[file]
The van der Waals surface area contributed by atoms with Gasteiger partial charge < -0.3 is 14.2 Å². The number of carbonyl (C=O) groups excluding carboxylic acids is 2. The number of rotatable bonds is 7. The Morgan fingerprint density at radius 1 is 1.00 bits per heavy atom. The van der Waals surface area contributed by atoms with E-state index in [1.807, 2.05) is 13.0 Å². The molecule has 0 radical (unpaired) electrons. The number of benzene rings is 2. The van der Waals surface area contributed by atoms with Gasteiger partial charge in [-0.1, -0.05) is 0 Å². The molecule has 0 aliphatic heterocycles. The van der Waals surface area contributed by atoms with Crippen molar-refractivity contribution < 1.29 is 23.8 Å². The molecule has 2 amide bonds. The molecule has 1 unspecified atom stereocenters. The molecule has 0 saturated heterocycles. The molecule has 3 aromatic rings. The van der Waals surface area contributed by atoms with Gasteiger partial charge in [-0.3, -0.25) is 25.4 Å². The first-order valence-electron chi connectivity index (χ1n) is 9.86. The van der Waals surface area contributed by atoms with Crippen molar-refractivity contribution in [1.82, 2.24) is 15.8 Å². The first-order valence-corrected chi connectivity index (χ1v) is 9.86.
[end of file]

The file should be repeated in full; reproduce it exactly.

The van der Waals surface area contributed by atoms with Gasteiger partial charge < -0.3 is 14.2 Å². The number of carbonyl (C=O) groups excluding carboxylic acids is 2. The number of rotatable bonds is 7. The Morgan fingerprint density at radius 1 is 1.00 bits per heavy atom. The van der Waals surface area contributed by atoms with E-state index in [1.807, 2.05) is 13.0 Å². The molecule has 0 radical (unpaired) electrons. The number of benzene rings is 2. The van der Waals surface area contributed by atoms with Gasteiger partial charge in [-0.1, -0.05) is 0 Å². The molecule has 0 aliphatic heterocycles. The van der Waals surface area contributed by atoms with Crippen molar-refractivity contribution < 1.29 is 23.8 Å². The molecule has 2 amide bonds. The molecule has 1 unspecified atom stereocenters. The molecule has 0 saturated heterocycles. The molecule has 3 aromatic rings. The van der Waals surface area contributed by atoms with Gasteiger partial charge in [-0.3, -0.25) is 25.4 Å². The first-order valence-electron chi connectivity index (χ1n) is 9.86. The van der Waals surface area contributed by atoms with Crippen molar-refractivity contribution in [1.82, 2.24) is 15.8 Å². The first-order valence-corrected chi connectivity index (χ1v) is 9.86.